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Lumber storage ---moving lumber from unconditioned space to conditioned space

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Forum topic by Okie72 posted 08-08-2019 02:02 PM 1347 views 0 times favorited 10 replies Add to Favorites Watch
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Okie72

7 posts in 700 days


08-08-2019 02:02 PM

Hi all.

I just recently had ac installed into my woodshop. The bulk of my lumber has been stored in an outdoor enclosed lean to. I brought in two pieces of walnut into the woodshop. After 24 hours, one piece twisted…the 2nd piece did not.

I am aware that humidity changes and moisture content changes can wreak havoc on wood..just not sure how to proceed so that my outside stored wood can be brought inside my shop.

So the question is…how can i bring in wood from my outside storage that is not conditioned to my ac conditioned workshop and avoid twisting, etc?

Thanks for the input.


10 replies so far

View controlfreak's profile

controlfreak

112 posts in 56 days


#1 posted 08-08-2019 02:21 PM

This is going to be a problem anytime the moisture content changes rapidly. The interior of the wood is still wet while the exterior is drying fast causing differing expansion and contraction. I would be tempted to control how many air changes the wood storage area has if it is enclosed and place a dehumidifier if the space to get the humidity closer to the shop %. You may want to raise the shop temperature a bit to raise the humidity a bit as well. I know this sucks now that you can make if totally cool in there.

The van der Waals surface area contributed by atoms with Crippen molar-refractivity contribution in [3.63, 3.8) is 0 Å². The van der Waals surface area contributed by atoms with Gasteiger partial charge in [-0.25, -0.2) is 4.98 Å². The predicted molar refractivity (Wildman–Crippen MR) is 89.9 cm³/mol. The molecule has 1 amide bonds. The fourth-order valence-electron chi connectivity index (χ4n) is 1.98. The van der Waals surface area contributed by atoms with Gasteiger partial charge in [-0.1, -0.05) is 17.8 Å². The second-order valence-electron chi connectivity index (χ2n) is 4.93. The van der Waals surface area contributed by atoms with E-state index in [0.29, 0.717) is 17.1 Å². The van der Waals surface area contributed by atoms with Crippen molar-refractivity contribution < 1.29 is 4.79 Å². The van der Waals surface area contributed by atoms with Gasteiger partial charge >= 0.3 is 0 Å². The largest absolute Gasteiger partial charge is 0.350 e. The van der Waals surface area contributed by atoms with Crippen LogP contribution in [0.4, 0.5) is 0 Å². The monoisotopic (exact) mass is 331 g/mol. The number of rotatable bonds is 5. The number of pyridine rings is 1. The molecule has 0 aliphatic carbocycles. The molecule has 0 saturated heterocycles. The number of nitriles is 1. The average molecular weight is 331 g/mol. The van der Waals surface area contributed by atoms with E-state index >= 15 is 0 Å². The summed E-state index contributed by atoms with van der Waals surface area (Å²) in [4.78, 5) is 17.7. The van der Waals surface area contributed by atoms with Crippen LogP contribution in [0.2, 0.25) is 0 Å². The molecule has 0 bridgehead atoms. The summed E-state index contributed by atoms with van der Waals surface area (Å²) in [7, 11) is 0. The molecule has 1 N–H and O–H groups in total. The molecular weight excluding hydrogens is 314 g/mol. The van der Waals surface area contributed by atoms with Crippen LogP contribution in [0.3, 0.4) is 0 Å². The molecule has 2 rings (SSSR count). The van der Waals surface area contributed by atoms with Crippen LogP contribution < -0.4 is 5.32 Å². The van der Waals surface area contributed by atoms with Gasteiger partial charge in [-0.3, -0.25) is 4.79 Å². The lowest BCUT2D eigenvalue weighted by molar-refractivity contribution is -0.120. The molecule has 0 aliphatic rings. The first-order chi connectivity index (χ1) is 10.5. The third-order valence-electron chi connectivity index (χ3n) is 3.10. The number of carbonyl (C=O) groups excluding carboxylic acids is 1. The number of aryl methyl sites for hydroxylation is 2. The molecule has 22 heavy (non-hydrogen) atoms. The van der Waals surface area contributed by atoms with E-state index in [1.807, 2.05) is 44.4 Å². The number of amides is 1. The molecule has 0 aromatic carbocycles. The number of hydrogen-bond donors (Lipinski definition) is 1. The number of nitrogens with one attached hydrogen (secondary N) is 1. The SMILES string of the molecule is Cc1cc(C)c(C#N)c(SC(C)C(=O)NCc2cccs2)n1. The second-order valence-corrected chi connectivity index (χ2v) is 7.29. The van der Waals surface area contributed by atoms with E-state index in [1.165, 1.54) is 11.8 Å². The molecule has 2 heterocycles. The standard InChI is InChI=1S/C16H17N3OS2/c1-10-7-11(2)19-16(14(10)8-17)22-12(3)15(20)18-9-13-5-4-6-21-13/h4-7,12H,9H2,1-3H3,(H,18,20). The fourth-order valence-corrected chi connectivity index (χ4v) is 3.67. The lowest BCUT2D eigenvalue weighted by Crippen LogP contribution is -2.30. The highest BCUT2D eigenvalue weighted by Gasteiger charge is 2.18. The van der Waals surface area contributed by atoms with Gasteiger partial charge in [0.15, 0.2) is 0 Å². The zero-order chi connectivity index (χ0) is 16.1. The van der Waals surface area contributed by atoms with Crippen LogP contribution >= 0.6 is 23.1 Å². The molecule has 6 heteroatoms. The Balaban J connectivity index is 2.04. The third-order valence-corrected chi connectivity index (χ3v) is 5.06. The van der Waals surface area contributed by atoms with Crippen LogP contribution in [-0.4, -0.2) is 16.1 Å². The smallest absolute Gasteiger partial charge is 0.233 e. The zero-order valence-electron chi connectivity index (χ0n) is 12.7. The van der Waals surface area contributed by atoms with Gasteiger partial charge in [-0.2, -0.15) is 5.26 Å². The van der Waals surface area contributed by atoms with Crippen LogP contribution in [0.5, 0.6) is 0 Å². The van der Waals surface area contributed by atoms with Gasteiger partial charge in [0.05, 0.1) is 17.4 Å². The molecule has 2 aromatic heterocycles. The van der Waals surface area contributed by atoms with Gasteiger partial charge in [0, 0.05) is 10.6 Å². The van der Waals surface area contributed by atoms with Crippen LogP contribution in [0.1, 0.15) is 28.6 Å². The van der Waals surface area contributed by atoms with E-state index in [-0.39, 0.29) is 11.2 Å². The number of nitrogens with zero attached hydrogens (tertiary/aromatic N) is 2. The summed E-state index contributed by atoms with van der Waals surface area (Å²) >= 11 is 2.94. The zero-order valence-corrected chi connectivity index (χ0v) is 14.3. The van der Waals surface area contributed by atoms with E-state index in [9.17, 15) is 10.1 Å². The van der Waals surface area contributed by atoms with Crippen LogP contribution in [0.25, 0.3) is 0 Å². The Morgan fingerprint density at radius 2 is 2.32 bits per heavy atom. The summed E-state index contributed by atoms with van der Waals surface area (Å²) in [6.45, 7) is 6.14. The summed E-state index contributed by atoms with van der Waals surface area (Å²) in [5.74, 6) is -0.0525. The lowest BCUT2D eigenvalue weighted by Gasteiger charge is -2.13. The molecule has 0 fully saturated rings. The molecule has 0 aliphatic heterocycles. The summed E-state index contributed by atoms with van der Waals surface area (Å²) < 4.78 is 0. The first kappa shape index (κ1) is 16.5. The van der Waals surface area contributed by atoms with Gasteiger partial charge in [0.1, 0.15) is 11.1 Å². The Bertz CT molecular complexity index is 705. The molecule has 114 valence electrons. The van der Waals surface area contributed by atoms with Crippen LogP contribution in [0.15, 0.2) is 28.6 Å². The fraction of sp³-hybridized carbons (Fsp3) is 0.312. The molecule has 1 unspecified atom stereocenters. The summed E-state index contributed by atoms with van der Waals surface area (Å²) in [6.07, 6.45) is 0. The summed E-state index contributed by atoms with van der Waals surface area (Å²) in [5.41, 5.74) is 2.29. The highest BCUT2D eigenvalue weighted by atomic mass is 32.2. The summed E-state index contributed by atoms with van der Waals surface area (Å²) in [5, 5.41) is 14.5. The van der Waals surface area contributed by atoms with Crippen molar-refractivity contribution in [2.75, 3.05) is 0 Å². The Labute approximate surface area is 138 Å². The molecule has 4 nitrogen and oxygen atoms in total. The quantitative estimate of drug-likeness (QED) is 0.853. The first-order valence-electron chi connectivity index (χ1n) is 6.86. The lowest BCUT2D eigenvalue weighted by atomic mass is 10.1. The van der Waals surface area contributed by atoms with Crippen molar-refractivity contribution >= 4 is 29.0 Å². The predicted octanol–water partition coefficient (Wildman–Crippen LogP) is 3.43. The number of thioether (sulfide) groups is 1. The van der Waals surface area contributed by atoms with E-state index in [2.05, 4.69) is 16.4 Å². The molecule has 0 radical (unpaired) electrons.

View avsmusic1's profile

avsmusic1

477 posts in 1140 days


#2 posted 08-08-2019 03:25 PM

a few questions:
1. Was the walnut kiln dried or air dried? (if air, how long?)
2. How long was it in the lean to?
3. Did you sticker it in the shop?
4. How long has it been in the shop?
5. Where do you live? (looking for climate details)

View jdh122's profile

jdh122

1089 posts in 3273 days


#3 posted 08-08-2019 03:43 PM

Given how humid it can be in Oklahoma (guessing this is your location from your name), I think you need to treat the wood as if you were finishing air-drying it when you bring it inside. So make sure you sticker it and if possible strap it together or put some weight on it.

-- Jeremy, in the Acadian forests

View DS's profile

DS

3237 posts in 2875 days


#4 posted 08-08-2019 03:54 PM

Generally speaking, you want to stack the wood stable with stickers while it is acclimatizing to the new environment.

As the moisture content changes, the tendency is for the wood to move.

It needs to be stacked flat and stickered for even air flow and weighted, or otherwise restricted from movement, so that it can dry out and maintain its form without twisting, etc.

If you can band clamp a stack together, that would provide some stability during acclimation as well.

Looking on the bright side, this is a good problem to have, versus, say, not having any wood.
Good luck.

:-D

-- "Hard work is not defined by the difficulty of the task as much as a person's desire to perform it.", DS251

View pintodeluxe's profile

pintodeluxe

5970 posts in 3268 days


#5 posted 08-08-2019 05:22 PM

Things that can help…

1. Buy rough lumber. Don’t mill it until it’s dry to 6-8%.

2. Buy quartersawn lumber, which is naturally more stable.